NEW YORK (Reuters Health) - Babies born by Cesarean section may have a moderately increased risk of developing asthma compared with those born naturally, Norwegian researchers report after investigating this link in a population-wide study.
Dr. Mette C. Tollanes, of the University of Bergen, in Norway, and colleagues looked at the modes of delivery among more than 1.7 million single births reported to the Medical Birth Registry of Norway between 1967 and 1998. They used registry data from Norway’s National Insurance Scheme to determine the number of children who, through the age of 18 or the year 2002, developed severe asthma.
Between 1967 and 1998, asthma risk was about 50 percent higher among children born by C-section compared with children born spontaneously and vaginally, the researchers report. They found 19 percent increased risk among children born by vaginal delivery requiring the use of instruments (forceps or vacuum).
From 1988 through 1998, when the birth registry designated between emergency and planned C-section deliveries, unexpected differences emerged. Compared with spontaneous vaginal deliveries during this period, emergency C-sections carried higher asthma risk (59 percent) than planned C-sections (42 percent increased risk). Instrument-assisted vaginal deliveries brought a 14 percent increased asthma risk during this 10-year period.
Overall, these findings confirm a moderate association between C-section delivery and later development of asthma, Tollanes and colleagues say. However, the reasons behind this association must still be determined.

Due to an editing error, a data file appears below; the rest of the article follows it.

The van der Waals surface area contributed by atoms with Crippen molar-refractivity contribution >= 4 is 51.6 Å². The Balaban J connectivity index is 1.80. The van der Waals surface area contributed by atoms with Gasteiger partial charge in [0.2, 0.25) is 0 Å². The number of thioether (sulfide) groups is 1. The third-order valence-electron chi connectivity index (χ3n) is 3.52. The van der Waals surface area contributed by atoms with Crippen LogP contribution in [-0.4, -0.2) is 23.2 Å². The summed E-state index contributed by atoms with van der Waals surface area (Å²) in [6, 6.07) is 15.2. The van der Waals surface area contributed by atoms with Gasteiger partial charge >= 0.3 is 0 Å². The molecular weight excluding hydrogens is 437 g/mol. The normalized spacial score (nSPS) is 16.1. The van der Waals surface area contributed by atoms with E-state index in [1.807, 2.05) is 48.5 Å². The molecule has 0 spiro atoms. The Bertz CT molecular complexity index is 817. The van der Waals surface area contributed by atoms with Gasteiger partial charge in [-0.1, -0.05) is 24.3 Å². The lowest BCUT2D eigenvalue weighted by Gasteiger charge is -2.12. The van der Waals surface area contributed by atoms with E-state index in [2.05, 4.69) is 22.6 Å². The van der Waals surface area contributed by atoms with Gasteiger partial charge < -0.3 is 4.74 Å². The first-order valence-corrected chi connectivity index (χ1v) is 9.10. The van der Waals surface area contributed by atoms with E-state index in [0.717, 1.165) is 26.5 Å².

According to Tollanes, there are two main theories about why C-sections could cause asthma. “The first is that babies who are born by Caesarean section are not exposed to their mothers’ bacteria during birth, which is detrimental for development of the immune system,” Tollanes explains in a written statement.
“The other is that babies born by Caesarean section have more breathing problems after birth because they are less exposed to stress hormones and compression of the chest, since these mechanisms contribute to emptying the lungs of amniotic fluid. Maybe this can negatively affect lung function in the long term,” Tollanes said.
“The fact that emergency Caesarean section apparently has a stronger effect on the risk of asthma than planned Caesarean section cannot easily be explained by any of these theories,” Tollanes admits. “It is possible that there are other common causes that can induce the need for Caesarean section and the development of asthma.”
SOURCE: The Journal of Pediatrics, June 2008
Our Standards: The Thomson Reuters Trust Principles.